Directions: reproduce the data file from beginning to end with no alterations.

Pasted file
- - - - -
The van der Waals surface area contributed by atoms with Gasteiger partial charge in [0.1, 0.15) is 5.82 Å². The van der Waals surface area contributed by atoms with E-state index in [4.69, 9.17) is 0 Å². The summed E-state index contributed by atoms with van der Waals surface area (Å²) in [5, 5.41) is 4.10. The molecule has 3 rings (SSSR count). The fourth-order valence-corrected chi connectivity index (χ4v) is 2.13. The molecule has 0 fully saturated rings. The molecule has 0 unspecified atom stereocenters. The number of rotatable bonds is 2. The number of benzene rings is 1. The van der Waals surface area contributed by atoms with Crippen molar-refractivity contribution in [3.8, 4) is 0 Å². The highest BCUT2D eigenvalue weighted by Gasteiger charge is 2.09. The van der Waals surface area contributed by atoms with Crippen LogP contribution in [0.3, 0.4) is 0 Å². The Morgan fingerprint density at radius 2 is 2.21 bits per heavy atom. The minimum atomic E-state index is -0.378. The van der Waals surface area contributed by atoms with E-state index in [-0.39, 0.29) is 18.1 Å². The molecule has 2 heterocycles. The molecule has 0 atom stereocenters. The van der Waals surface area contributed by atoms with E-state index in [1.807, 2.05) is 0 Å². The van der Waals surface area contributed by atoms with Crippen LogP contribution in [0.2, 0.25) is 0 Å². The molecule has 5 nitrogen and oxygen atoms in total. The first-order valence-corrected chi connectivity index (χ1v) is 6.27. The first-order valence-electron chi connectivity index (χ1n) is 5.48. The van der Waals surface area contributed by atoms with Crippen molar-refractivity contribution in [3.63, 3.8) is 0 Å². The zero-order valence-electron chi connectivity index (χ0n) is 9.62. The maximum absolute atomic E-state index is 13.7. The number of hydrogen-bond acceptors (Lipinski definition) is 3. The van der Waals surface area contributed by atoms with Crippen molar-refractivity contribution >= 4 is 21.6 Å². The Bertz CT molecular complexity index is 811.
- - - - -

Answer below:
The van der Waals surface area contributed by atoms with Gasteiger partial charge in [0.1, 0.15) is 5.82 Å². The van der Waals surface area contributed by atoms with E-state index in [4.69, 9.17) is 0 Å². The summed E-state index contributed by atoms with van der Waals surface area (Å²) in [5, 5.41) is 4.10. The molecule has 3 rings (SSSR count). The fourth-order valence-corrected chi connectivity index (χ4v) is 2.13. The molecule has 0 fully saturated rings. The molecule has 0 unspecified atom stereocenters. The number of rotatable bonds is 2. The number of benzene rings is 1. The van der Waals surface area contributed by atoms with Crippen molar-refractivity contribution in [3.8, 4) is 0 Å². The highest BCUT2D eigenvalue weighted by Gasteiger charge is 2.09. The van der Waals surface area contributed by atoms with Crippen LogP contribution in [0.3, 0.4) is 0 Å². The Morgan fingerprint density at radius 2 is 2.21 bits per heavy atom. The minimum atomic E-state index is -0.378. The van der Waals surface area contributed by atoms with E-state index in [-0.39, 0.29) is 18.1 Å². The molecule has 2 heterocycles. The molecule has 0 atom stereocenters. The van der Waals surface area contributed by atoms with E-state index in [1.807, 2.05) is 0 Å². The van der Waals surface area contributed by atoms with Crippen LogP contribution in [0.2, 0.25) is 0 Å². The molecule has 5 nitrogen and oxygen atoms in total. The first-order valence-corrected chi connectivity index (χ1v) is 6.27. The first-order valence-electron chi connectivity index (χ1n) is 5.48. The van der Waals surface area contributed by atoms with Crippen molar-refractivity contribution in [3.63, 3.8) is 0 Å². The zero-order valence-electron chi connectivity index (χ0n) is 9.62. The maximum absolute atomic E-state index is 13.7. The number of hydrogen-bond acceptors (Lipinski definition) is 3. The van der Waals surface area contributed by atoms with Crippen molar-refractivity contribution >= 4 is 21.6 Å². The Bertz CT molecular complexity index is 811.